2.50
Hdl Handle:
http://hdl.handle.net/10755/162267
Category:
Abstract
Type:
Presentation
Title:
Analyzing Cognitive Demands of Clinical Simulation Scenarios
Author(s):
Higuchi, Kathryn; Cragg, Betty; Foulds, Barbara; Hust, Carmen; Batliwalla, Sharon; Miller, Tammy
Author Details:
Kathryn Higuchi, PhD, RN, University of Ottawa, Ottawa, Ontario, Canada, email: khiguchi@uottawa.ca; Betty Cragg; Barbara Foulds; Carmen Hust; Sharon Batliwalla; Tammy Miller
Abstract:
Simulation has been used in health professions education for many years. Instructional strategies for using high fidelity simulation manikins have primarily focused on medical procedures (e.g. intubation during anesthesia), with limited application to nursing roles and responsibilities. The recent development of high-fidelity patient manikins that can be programmed to respond physiologically, based on patient conditions or student interventions, have resulted in a new enthusiasm for simulation as an instructional strategy in nursing programs. This presentation will discuss a project designed to develop, test, and evaluate clinical scenarios for use with high fidelity clinical simulators in undergraduate clinical courses. The focus of the project was on the development of cognitive skills and the leveling of scenarios to stimulate students at different stages in their programs to achieve new levels of practice. Case scenarios were tested in a simulation environment with second and third year students and instructors. Video-tapes of groups of 2-3 students enacting scenarios were analyzed for expected and actual responses to patient cues. Key events were also analyzed for cognitive complexity based on the model of thinking processes used in higher education (Donald, 1992; 2002). Study results and implications for clinical teaching and learning will be presented.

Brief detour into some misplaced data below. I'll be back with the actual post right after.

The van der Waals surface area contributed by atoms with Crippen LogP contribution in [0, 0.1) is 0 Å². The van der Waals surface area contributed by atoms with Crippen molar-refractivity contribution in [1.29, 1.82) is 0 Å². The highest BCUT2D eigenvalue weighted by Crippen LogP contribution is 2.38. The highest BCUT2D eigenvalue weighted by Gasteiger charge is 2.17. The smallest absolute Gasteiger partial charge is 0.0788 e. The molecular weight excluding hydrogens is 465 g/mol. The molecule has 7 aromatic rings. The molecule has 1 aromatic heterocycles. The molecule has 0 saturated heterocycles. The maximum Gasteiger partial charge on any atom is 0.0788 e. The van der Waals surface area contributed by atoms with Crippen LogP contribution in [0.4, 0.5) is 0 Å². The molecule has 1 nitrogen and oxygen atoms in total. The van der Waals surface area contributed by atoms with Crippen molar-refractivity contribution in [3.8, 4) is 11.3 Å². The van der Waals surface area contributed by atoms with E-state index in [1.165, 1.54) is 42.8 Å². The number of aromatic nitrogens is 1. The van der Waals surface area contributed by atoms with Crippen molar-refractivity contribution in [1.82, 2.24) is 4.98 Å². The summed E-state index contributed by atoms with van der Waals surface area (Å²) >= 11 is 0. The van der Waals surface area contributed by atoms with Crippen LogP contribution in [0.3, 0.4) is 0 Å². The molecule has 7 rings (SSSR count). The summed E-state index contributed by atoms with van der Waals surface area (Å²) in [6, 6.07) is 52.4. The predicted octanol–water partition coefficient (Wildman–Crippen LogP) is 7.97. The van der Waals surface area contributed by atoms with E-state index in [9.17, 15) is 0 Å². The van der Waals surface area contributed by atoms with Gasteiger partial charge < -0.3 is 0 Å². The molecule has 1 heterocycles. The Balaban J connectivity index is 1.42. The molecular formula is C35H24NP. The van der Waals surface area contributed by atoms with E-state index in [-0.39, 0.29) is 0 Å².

Repository Posting Date:
27-Oct-2011
Date of Publication:
27-Oct-2011
Conference Date:
2007
Conference Name:
CASN Nurse Educators Conference
Conference Host:
Canadian Association of Schools of Nursing
Conference Location:
Kingston, Ontario, Canada
Description:
Held 4 - 7 November, 2007.
Note:
This is an abstract-only submission. If the author has submitted a full-text item based on this abstract, you may find it by browsing the Virginia Henderson Global Nursing e-Repository by author. If author contact information is available in this abstract, please feel free to contact him or her with your queries regarding this submission. Alternatively, please contact the conference host, journal, or publisher (according to the circumstance) for further details regarding this item. If a citation is listed in this record, the item has been published and is available via open-access avenues or a journal/database subscription. Contact your library for assistance in obtaining the as-published article.

Full metadata record

DC FieldValue Language
dc.type.categoryAbstracten_US
dc.typePresentationen_GB
dc.titleAnalyzing Cognitive Demands of Clinical Simulation Scenariosen_GB